This op-ed piece in The Hindu ( makes the important point that “Indian policymakers, accustomed to ‘targeting’ the poor (i.e. BPL) need to bravely enter the unfamiliar terrain of targeting the not-so-poor, the upwardly mobile, the wealthy” when it comes to female foeticide. I also like the way it takes a dig at government pro-girl-child campaigns that talk of protecting and coddling the girl child. Patriarchal attitude, it says, that comes from the notion that women have to be looked after. But haven’t we all written school essays on ‘Female Foeticide, A Social Evil’ and said the very same things, sometimes in Hindi too? So where does it all start?

And here’s the response to the first op-ed piece ( that, quite predictably, says the law is good, it’s just the implementation that’s the problem. This piece has good points too, though ones often heard before.

And as an aside, I like this new ‘Debate’ column  that The Hindu’s started on it’s Op-Ed page.  Here is one side of a debate that mentions, in passing, the relationship between caste and honour killings (

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More than just words


Should papers even carry illustrations to represent the idea of a “rape victim”, however generic the illustration is?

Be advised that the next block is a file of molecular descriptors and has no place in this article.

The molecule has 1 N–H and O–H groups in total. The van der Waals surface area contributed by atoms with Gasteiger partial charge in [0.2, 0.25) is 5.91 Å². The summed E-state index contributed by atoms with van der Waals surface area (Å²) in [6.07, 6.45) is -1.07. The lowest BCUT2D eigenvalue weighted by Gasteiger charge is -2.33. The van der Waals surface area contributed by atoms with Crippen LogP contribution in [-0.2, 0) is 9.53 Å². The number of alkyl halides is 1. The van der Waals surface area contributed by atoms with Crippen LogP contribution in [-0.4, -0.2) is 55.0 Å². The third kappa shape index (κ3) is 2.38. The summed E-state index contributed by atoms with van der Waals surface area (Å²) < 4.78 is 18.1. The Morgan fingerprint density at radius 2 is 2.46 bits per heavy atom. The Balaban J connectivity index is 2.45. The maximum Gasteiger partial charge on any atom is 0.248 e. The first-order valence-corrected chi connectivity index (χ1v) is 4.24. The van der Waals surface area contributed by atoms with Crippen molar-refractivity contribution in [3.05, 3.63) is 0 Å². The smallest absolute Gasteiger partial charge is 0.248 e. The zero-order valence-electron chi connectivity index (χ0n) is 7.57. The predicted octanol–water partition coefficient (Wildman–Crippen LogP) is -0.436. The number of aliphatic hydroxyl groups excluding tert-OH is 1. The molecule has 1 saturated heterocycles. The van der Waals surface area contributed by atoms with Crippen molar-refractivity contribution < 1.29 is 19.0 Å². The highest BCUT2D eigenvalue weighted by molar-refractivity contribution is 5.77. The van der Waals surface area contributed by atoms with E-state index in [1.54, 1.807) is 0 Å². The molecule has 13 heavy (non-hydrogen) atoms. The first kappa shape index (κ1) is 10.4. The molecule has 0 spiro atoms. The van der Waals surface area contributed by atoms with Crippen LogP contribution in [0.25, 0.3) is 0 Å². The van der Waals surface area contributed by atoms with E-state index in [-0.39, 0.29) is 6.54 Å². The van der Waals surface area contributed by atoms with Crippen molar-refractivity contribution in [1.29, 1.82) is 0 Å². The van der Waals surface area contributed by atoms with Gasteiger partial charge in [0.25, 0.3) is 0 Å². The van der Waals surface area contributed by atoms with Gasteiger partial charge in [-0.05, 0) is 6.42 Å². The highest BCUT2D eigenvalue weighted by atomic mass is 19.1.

If you’re beginning  to think this blog has too much news from TOI, I realise that too. I will try and correct that in future. It’s just that I’ve been finding more gender-centred stories in TOI compared to The Hindu and New Indian Express, which I also read regularly. Does TOI report more stories on gender and crimes against women? Or do they play it up more? Do they give it more space? If so, why? Concern over rising crime? Readership? Shock value? That’s something to think about, maybe.

And just to add something that writer and journalist Ammu Joseph talked about during a Reporters’ Roundtable that Prajnya organised about a year and a half ago: She said she followed four papers closely for about two weeks, clipping out stories relating to gender violence and crimes against women so that she could get an idea of how papers covered the issue. And she found that “the much-reviled TOI, everybody’s favourite whipping boy” carried the most stories, with the most details, in that period in Bangalore.